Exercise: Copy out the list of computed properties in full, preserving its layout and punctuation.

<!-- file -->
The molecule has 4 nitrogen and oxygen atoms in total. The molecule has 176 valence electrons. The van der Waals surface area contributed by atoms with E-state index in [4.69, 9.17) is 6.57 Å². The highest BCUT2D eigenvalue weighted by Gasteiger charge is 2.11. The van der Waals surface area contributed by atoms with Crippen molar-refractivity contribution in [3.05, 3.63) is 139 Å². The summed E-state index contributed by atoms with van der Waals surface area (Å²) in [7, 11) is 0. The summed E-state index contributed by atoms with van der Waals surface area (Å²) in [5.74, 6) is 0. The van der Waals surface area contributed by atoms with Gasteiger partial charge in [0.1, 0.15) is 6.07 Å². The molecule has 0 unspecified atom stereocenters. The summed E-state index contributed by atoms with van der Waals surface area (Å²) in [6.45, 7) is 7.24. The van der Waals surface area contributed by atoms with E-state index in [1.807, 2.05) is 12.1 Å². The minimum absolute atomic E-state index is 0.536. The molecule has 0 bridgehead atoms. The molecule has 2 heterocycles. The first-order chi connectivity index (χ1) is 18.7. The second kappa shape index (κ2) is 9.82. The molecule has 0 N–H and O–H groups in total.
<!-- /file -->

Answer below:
The molecule has 4 nitrogen and oxygen atoms in total. The molecule has 176 valence electrons. The van der Waals surface area contributed by atoms with E-state index in [4.69, 9.17) is 6.57 Å². The highest BCUT2D eigenvalue weighted by Gasteiger charge is 2.11. The van der Waals surface area contributed by atoms with Crippen molar-refractivity contribution in [3.05, 3.63) is 139 Å². The summed E-state index contributed by atoms with van der Waals surface area (Å²) in [7, 11) is 0. The summed E-state index contributed by atoms with van der Waals surface area (Å²) in [5.74, 6) is 0. The van der Waals surface area contributed by atoms with Gasteiger partial charge in [0.1, 0.15) is 6.07 Å². The molecule has 0 unspecified atom stereocenters. The summed E-state index contributed by atoms with van der Waals surface area (Å²) in [6.45, 7) is 7.24. The van der Waals surface area contributed by atoms with E-state index in [1.807, 2.05) is 12.1 Å². The minimum absolute atomic E-state index is 0.536. The molecule has 0 bridgehead atoms. The molecule has 2 heterocycles. The first-order chi connectivity index (χ1) is 18.7. The second kappa shape index (κ2) is 9.82. The molecule has 0 N–H and O–H groups in total.